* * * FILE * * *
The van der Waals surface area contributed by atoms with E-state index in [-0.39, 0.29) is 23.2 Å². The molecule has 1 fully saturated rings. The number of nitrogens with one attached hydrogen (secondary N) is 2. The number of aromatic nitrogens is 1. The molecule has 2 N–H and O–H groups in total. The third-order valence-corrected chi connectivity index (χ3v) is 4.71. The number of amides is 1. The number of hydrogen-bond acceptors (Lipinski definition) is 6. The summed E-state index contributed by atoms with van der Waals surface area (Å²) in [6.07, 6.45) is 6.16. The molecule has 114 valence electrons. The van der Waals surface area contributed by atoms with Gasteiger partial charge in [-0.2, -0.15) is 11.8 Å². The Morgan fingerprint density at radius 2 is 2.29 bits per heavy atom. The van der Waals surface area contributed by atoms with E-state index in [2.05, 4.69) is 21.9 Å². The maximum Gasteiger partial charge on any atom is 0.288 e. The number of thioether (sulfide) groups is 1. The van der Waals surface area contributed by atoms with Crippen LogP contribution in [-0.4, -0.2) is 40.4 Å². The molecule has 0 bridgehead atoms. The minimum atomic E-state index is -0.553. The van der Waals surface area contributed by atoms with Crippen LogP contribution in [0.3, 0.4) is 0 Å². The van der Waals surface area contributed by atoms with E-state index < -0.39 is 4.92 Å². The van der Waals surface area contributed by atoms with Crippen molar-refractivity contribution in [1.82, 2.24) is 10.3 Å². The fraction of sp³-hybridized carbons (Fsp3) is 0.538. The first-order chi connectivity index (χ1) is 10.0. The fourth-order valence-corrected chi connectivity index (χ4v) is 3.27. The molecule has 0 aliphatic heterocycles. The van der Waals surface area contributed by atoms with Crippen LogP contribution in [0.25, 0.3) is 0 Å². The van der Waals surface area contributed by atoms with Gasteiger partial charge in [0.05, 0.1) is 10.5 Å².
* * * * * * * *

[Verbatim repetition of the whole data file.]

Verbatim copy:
The van der Waals surface area contributed by atoms with E-state index in [-0.39, 0.29) is 23.2 Å². The molecule has 1 fully saturated rings. The number of nitrogens with one attached hydrogen (secondary N) is 2. The number of aromatic nitrogens is 1. The molecule has 2 N–H and O–H groups in total. The third-order valence-corrected chi connectivity index (χ3v) is 4.71. The number of amides is 1. The number of hydrogen-bond acceptors (Lipinski definition) is 6. The summed E-state index contributed by atoms with van der Waals surface area (Å²) in [6.07, 6.45) is 6.16. The molecule has 114 valence electrons. The van der Waals surface area contributed by atoms with Gasteiger partial charge in [-0.2, -0.15) is 11.8 Å². The Morgan fingerprint density at radius 2 is 2.29 bits per heavy atom. The van der Waals surface area contributed by atoms with E-state index in [2.05, 4.69) is 21.9 Å². The maximum Gasteiger partial charge on any atom is 0.288 e. The number of thioether (sulfide) groups is 1. The van der Waals surface area contributed by atoms with Crippen LogP contribution in [-0.4, -0.2) is 40.4 Å². The molecule has 0 bridgehead atoms. The minimum atomic E-state index is -0.553. The van der Waals surface area contributed by atoms with Crippen LogP contribution in [0.3, 0.4) is 0 Å². The van der Waals surface area contributed by atoms with E-state index < -0.39 is 4.92 Å². The van der Waals surface area contributed by atoms with Crippen molar-refractivity contribution in [1.82, 2.24) is 10.3 Å². The fraction of sp³-hybridized carbons (Fsp3) is 0.538. The first-order chi connectivity index (χ1) is 10.0. The fourth-order valence-corrected chi connectivity index (χ4v) is 3.27. The molecule has 0 aliphatic heterocycles. The van der Waals surface area contributed by atoms with Crippen LogP contribution in [0.25, 0.3) is 0 Å². The van der Waals surface area contributed by atoms with Gasteiger partial charge in [0.05, 0.1) is 10.5 Å².